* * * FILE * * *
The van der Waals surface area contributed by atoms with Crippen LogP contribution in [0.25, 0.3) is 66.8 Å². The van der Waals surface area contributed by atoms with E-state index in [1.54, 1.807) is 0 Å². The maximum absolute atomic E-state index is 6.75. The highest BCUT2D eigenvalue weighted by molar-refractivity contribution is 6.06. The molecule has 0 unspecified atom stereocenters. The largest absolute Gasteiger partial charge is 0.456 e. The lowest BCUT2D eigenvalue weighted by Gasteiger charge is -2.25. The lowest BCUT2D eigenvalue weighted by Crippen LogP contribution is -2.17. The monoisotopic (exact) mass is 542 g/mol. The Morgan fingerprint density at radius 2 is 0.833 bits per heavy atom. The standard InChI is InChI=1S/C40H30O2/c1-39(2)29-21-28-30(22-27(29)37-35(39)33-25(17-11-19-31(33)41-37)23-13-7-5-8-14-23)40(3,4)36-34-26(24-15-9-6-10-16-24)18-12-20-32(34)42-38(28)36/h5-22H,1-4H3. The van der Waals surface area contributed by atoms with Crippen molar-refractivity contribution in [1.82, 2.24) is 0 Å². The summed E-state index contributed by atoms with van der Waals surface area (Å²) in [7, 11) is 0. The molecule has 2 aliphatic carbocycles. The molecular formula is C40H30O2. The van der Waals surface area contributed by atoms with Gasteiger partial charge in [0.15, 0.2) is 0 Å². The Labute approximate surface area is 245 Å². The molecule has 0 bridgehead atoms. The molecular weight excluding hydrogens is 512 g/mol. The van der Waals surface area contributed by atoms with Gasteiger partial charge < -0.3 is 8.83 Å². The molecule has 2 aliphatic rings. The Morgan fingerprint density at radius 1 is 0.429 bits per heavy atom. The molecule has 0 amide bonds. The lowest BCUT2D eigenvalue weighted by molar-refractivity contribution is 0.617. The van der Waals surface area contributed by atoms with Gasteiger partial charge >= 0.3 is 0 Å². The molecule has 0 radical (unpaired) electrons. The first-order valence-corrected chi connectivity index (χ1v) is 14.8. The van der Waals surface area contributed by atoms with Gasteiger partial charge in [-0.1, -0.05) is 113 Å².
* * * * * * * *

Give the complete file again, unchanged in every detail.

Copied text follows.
The van der Waals surface area contributed by atoms with Crippen LogP contribution in [0.25, 0.3) is 66.8 Å². The van der Waals surface area contributed by atoms with E-state index in [1.54, 1.807) is 0 Å². The maximum absolute atomic E-state index is 6.75. The highest BCUT2D eigenvalue weighted by molar-refractivity contribution is 6.06. The molecule has 0 unspecified atom stereocenters. The largest absolute Gasteiger partial charge is 0.456 e. The lowest BCUT2D eigenvalue weighted by Gasteiger charge is -2.25. The lowest BCUT2D eigenvalue weighted by Crippen LogP contribution is -2.17. The monoisotopic (exact) mass is 542 g/mol. The Morgan fingerprint density at radius 2 is 0.833 bits per heavy atom. The standard InChI is InChI=1S/C40H30O2/c1-39(2)29-21-28-30(22-27(29)37-35(39)33-25(17-11-19-31(33)41-37)23-13-7-5-8-14-23)40(3,4)36-34-26(24-15-9-6-10-16-24)18-12-20-32(34)42-38(28)36/h5-22H,1-4H3. The van der Waals surface area contributed by atoms with Crippen molar-refractivity contribution in [1.82, 2.24) is 0 Å². The summed E-state index contributed by atoms with van der Waals surface area (Å²) in [7, 11) is 0. The molecule has 2 aliphatic carbocycles. The molecular formula is C40H30O2. The van der Waals surface area contributed by atoms with Gasteiger partial charge in [0.15, 0.2) is 0 Å². The Labute approximate surface area is 245 Å². The molecule has 0 bridgehead atoms. The molecular weight excluding hydrogens is 512 g/mol. The van der Waals surface area contributed by atoms with Gasteiger partial charge < -0.3 is 8.83 Å². The molecule has 2 aliphatic rings. The Morgan fingerprint density at radius 1 is 0.429 bits per heavy atom. The molecule has 0 amide bonds. The lowest BCUT2D eigenvalue weighted by molar-refractivity contribution is 0.617. The van der Waals surface area contributed by atoms with Gasteiger partial charge >= 0.3 is 0 Å². The molecule has 0 radical (unpaired) electrons. The first-order valence-corrected chi connectivity index (χ1v) is 14.8. The van der Waals surface area contributed by atoms with Gasteiger partial charge in [-0.1, -0.05) is 113 Å².